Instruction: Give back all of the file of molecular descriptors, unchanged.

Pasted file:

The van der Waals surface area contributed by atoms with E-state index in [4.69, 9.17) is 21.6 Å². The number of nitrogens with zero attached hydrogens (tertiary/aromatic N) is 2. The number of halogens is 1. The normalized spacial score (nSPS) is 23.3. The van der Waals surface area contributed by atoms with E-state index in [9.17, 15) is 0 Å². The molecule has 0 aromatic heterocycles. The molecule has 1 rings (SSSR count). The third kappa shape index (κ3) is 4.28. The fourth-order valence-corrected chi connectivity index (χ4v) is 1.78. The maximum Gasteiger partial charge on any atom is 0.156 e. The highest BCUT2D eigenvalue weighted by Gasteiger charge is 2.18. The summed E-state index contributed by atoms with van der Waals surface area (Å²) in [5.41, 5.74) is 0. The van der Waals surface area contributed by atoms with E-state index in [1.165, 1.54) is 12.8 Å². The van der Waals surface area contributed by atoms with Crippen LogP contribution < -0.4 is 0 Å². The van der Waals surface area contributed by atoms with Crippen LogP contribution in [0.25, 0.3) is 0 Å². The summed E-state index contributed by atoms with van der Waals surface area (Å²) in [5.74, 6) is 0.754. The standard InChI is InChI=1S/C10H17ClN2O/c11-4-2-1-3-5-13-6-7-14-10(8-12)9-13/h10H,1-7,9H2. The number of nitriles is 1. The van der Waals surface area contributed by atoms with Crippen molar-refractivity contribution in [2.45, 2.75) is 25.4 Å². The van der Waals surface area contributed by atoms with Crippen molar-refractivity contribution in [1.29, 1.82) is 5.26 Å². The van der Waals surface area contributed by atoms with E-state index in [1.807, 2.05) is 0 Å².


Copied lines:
The van der Waals surface area contributed by atoms with E-state index in [4.69, 9.17) is 21.6 Å². The number of nitrogens with zero attached hydrogens (tertiary/aromatic N) is 2. The number of halogens is 1. The normalized spacial score (nSPS) is 23.3. The van der Waals surface area contributed by atoms with E-state index in [9.17, 15) is 0 Å². The molecule has 0 aromatic heterocycles. The molecule has 1 rings (SSSR count). The third kappa shape index (κ3) is 4.28. The fourth-order valence-corrected chi connectivity index (χ4v) is 1.78. The maximum Gasteiger partial charge on any atom is 0.156 e. The highest BCUT2D eigenvalue weighted by Gasteiger charge is 2.18. The summed E-state index contributed by atoms with van der Waals surface area (Å²) in [5.41, 5.74) is 0. The van der Waals surface area contributed by atoms with E-state index in [1.165, 1.54) is 12.8 Å². The van der Waals surface area contributed by atoms with Crippen LogP contribution < -0.4 is 0 Å². The van der Waals surface area contributed by atoms with Crippen LogP contribution in [0.25, 0.3) is 0 Å². The summed E-state index contributed by atoms with van der Waals surface area (Å²) in [5.74, 6) is 0.754. The standard InChI is InChI=1S/C10H17ClN2O/c11-4-2-1-3-5-13-6-7-14-10(8-12)9-13/h10H,1-7,9H2. The number of nitriles is 1. The van der Waals surface area contributed by atoms with Crippen molar-refractivity contribution in [2.45, 2.75) is 25.4 Å². The van der Waals surface area contributed by atoms with Crippen molar-refractivity contribution in [1.29, 1.82) is 5.26 Å². The van der Waals surface area contributed by atoms with E-state index in [1.807, 2.05) is 0 Å².